Text and photos by Yusimi Rodriguez
HAVANA TIMES, May 18 — I’ve been coming to the annual “Campaign against Homophobia” activities since its first edition here in Cuba in 2008. One of the things that always catch my attention is the number of very tall women with long hair who radiate sensuality in each gesture.
Any stretch of ground becomes a gangplank. You can’t help but look at them – and they know you’re looking. They’re accustomed to people wanting to photograph them or to take a photo with them as a memento.
Being humans you would expect them to get bored, but they don’t. Every time someone asks them to pose, they do – and with a smile and all the charm of a professional model. However, when you get around them and begin to pick up on the details, you note characteristics that are almost implausible for a woman – the perfect breasts, the well-defined calf muscles, that dark shadow on their faces, and then there are those voices… Could these really be women?
I think that yes, because they’ve chosen to be them. Moreover, they’ve struggled to be women. Don’t be surprised if you run into one of them in the line for the women’s bathroom. That’s where I met Isabel, or “la China,” who I had photographed several hours earlier. It was her turn to use the bathroom and I was waiting for her to go in, but she let me go in ahead of her – a vestige of gentlemanly chivalry or simple kindness? What difference is there between this woman and me, beyond the biological? What does she think? How is her life behind all the glamour? What do men look for in her?
With the greatest ease and naturalness, she agreed to an interview when she came out of the bathroom:
HT: When did you become a transvestite?
Isabel: When I was 18…and now I’m 34.
HT: And your breasts, did you get them with the help of hormones?
Isabel: In the beginning I took hormones, but a year ago I had implants put in. They’re better and less damaging to one’s health.
HT: Have you thought about getting a sex change operation?
Isabel: Absolutely not. I’m a transvestite, not a transsexual. There are differences. Transsexuals think like women, while transvestites have a feminine image but their genitals are masculine, which is what men look for; in fact it’s a “key”… it’s very complicated, understand? They are fantasies that men have, homosexual experiences that perhaps they don’t have with men due to their self-consciousness, their manliness…I don’t know, their machismo. They see us in the image of women, with breasts, but in fact what they want is to feel is a homosexual orgasm, and ultimately they find that through us.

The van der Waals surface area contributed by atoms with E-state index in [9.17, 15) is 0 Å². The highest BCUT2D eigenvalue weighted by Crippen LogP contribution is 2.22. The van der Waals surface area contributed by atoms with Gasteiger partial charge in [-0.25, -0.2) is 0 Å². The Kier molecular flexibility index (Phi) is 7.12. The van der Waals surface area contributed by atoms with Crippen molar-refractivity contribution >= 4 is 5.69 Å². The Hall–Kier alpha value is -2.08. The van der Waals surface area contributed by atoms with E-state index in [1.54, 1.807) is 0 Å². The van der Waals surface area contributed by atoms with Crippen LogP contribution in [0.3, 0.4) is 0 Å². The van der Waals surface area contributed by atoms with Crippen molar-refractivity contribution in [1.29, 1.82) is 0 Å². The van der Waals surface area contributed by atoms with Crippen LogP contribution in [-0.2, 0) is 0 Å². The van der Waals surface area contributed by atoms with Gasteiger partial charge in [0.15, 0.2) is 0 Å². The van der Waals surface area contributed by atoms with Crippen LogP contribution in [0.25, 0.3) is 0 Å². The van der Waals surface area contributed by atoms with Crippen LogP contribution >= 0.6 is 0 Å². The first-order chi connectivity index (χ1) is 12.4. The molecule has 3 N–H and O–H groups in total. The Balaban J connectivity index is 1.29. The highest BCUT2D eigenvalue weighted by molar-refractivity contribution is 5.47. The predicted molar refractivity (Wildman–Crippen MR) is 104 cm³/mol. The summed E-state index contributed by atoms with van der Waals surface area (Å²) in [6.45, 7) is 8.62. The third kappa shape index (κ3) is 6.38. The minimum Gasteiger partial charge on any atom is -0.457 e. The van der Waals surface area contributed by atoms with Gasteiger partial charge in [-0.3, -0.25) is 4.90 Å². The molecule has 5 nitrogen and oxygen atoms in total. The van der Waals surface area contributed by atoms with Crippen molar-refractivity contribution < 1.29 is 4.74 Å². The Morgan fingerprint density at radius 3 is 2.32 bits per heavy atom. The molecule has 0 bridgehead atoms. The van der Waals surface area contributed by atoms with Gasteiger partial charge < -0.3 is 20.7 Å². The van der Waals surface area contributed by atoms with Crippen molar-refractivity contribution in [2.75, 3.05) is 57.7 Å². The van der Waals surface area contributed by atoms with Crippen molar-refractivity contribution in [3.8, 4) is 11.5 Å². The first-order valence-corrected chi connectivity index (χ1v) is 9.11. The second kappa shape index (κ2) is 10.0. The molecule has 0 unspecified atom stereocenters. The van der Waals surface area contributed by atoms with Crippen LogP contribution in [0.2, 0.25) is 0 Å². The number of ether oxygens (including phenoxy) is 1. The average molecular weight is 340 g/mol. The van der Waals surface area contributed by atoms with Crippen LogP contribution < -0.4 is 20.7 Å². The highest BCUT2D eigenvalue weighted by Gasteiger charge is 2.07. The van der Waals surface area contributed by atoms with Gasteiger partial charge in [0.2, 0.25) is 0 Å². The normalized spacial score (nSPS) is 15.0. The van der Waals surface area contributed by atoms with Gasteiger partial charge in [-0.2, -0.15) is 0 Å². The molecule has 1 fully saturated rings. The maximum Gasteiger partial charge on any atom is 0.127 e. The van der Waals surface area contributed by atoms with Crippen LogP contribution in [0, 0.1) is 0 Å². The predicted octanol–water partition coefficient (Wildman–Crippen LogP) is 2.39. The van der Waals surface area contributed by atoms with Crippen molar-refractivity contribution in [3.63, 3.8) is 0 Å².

HT: How has your life been since you decided to be a transvestite?
Isabel: I love it.
HT: But society, and your family?
Isabel: That was a little hard. It wasn’t easy, because before anything else I had to face my family, society and the police. I suffered a lot of recrimination. But well, with these activities that are being organized now, against homophobia, people understand us a little more.
My relationship with my family is divine now. In the beginning I had some obstacles, but I’ve been overcoming them. I explained to my family that this isn’t some illness and it’s not contagious. I told them how they have to accept us as we are because in the end, what are we supposed to do? Abandon them? Leave them to one side and remake our own lives? Being together can be better, we strengthen each other a little more. They cheer us up. Because it’s not easy for us gays to have society discriminating against us and then have our own families discriminating against us.
At the beginning they were shocked with what people would say, but later that changed. Right now things seem a little more natural… I get along with everybody, with heterosexuals, with bisexuals, with all types of people.
HT: Today I’ve seen many transvestites acting and imitating artists. Do you also do that?
Isabel: No, I don’t like it. That was never born in me. I work for society.
HT: What type of work do you do?
Isabel: I work in an office of OFICODA [the food rationing agency], in customer service.
I then remembered the documentary Ella trabaja (She works), about transvestites working or looking for employment in our society. One of them in fact worked in an OFICODA office.
Isabel: But that wasn’t me in that documentary. It was a friend of mine. I began working there later, at the end of 2008. I’m also a health promoter for CENESEX [the National Center for Sexual Education], since 2005. I inform people about the ways of contracting sexually transmitted diseases. I give them advice, I help them.
HT: Did you study some profession?
Isabel: I studied industrial pharmacy, but I dropped out in my third year.
Isabel: Because at that time I had already entered this world. My family chastised me, I had many things going against me and I got confused… With my having to give up my daily life with my family, I decided start a new life in all this. Though they didn’t understand me, my friends did.
HT: Do you like the work you do with the public?
Isabel: I love it.
Isabel: Some yes, others no. The majority of those who go there are elderly people. Many of them treat us like women, and if they’re men they treat us well too. People there are pretty friendly.
HT: Do you have a boyfriend? Is it hard to get a partner?
Isabel: No way. We have plenty of men, really. But getting a partner is a little difficult. Right now, as you know, we’re living in times of a lot of materialism, a lot of using. For that reason I prefer to be alone.
HT: Tell me something, when you go in women’s bathrooms, don’t you worry that someone will approach you and try to kick you out?
Isabel: No, I have a very feminine image. So far that hasn’t happened to me.
Isabel asked my name before saying goodbye and we shook hands. “You can call me Isabel or La China… or Israel,” she then said. But if I meet her again, I’ll use one of her female names.